‘The motion for tonight’s debate,’ he announced over the hubbub of conversation, ‘is that this House deplores sexual discrimination at the Bar, and I now call upon Clarissa McCarthy to speak in favour of the motion.’

A big girl with pursed lips and hair in a tight bun rose heavily to her feet.

‘Gerr ’em off!’ bellowed some lout at the back, to roars of approval from his male companions.

‘Male chauvinist pigs!’ McCarthy bellowed back. ‘And you know the one thing pigs are good for? Woffal!’

There were roars of approval from the females present, and as insults were traded across the floor the debate rapidly degenerated into farce. So much for the cut and thrust of rapier-like wit. I stuck it out to the bitter end and then, just before ten, the Under Butler mercifully brought the evening to an end by turning off the lights. It was a memorable introduction to the arcane ceremony of dining in Hall.

The gavel shook me out of my reverie as we rose noisily to our feet.

‘Members of Hall,’ intoned the Master Treasurer, ‘the toast is Domus.’

This was the first of many toasts that had us up and down like a pair of tart’s knickers. We toasted each other, Gray’s Inn and Good Queen Bess, got drunk on port, sang songs and did various silly things as we rang down the curtain on our student years.


Chapter One: Cometh the Hour Cometh the Man continued:

My father was an accountant, and rather good at it. He was senior partner in a long established City firm. Solid without being showy, it had probably been around in Scrooge’s time. Now in his mid-fifties, I imagined him as an older version of the man he had been in his mid-twenties – kind, measured in thought and speech, and also solid without being showy. He had joined the firm as a trainee, and, man and boy, had worked his way slowly and methodically to the top.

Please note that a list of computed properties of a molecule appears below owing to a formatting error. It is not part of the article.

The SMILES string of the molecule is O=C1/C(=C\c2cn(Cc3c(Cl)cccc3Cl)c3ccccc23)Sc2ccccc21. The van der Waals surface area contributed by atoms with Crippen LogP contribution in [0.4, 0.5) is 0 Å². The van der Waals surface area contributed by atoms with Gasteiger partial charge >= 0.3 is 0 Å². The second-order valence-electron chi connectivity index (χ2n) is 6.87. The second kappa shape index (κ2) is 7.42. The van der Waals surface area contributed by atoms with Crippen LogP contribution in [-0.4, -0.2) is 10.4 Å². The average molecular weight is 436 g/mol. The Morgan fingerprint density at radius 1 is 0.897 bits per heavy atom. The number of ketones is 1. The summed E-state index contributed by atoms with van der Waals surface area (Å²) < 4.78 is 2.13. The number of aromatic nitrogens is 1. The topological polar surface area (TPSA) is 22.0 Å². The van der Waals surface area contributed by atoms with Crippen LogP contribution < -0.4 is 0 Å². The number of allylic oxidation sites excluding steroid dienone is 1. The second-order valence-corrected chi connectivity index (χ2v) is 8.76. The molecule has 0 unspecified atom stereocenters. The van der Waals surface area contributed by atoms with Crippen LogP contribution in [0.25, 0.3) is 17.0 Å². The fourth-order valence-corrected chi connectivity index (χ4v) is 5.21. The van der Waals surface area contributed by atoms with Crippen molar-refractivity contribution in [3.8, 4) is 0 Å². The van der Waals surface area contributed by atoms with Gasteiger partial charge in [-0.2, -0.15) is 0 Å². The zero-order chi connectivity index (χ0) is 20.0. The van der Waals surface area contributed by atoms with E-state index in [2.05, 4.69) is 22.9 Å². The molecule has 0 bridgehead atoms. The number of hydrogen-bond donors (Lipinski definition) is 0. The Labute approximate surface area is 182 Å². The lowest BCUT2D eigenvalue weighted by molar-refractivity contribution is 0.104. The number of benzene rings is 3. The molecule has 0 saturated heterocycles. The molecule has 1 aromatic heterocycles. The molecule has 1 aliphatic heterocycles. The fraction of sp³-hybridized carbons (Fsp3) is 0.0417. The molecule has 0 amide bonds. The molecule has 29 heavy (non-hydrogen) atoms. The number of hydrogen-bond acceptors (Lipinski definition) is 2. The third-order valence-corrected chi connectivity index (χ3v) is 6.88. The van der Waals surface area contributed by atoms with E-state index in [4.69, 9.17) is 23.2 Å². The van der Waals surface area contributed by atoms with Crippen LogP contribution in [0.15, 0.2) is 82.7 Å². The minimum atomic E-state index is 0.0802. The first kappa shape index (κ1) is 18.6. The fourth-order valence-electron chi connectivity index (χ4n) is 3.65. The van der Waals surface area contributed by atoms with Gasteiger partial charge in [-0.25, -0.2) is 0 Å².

My mother, in contrast, had always been something of an orchid in a nettle bed, a delicate flower to be nurtured and cosseted. She had met my father in their late teens, and courted for years as they weighed up the options; two years after the nuptials, and carefully planned like a good balance sheet, I came along. My mother was an avid collector of Toby jugs, which she dotted around the house on every available surface, so it was no surprise that I was named after her abiding passion. I was her only child – a difficult birth put paid to a repeat performance – but my father seemed content with his lot, and, as he was fond of reminding me, one child is so much more affordable.

Over the weeks and months following the Careers Day, I found my mind returning time and again to a mental picture of myself in a fetching horsehair wig, hands grasping the lapels of my barrister’s gown for dramatic effect as I made some important speech or other to a rapt jury. It was a picture I found increasingly compelling; in fact, despite my father’s strictures, my determination to qualify as a barrister surprised even me.

There are four Inns of Court dating back to the dawn of time – Lincoln’s Inn, Inner Temple, Middle Temple and Gray’s Inn, all nestling within hailing distance of the Royal Courts of Justice, and occupying a large slice of prime London real estate. Within their hallowed cloisters were ancient libraries, chapels, barristers’ chambers, and huge dining halls festooned with the coats of arms of the Great and the Good. As I discovered, all aspiring barristers had to join one of the Inns of Court before they could be called to the Bar. I can’t think why, but for me at least, Gray’s was primus inter pares, and the most prestigious of the four.

As I was soon to discover, membership of an Inn entailed various bits and pieces of arcane ritual, one of which was that of dining in Hall. Before being called to the Bar, I had to dine formally a dozen times as a student member during my three years at University. I threw myself enthusiastically into this custom.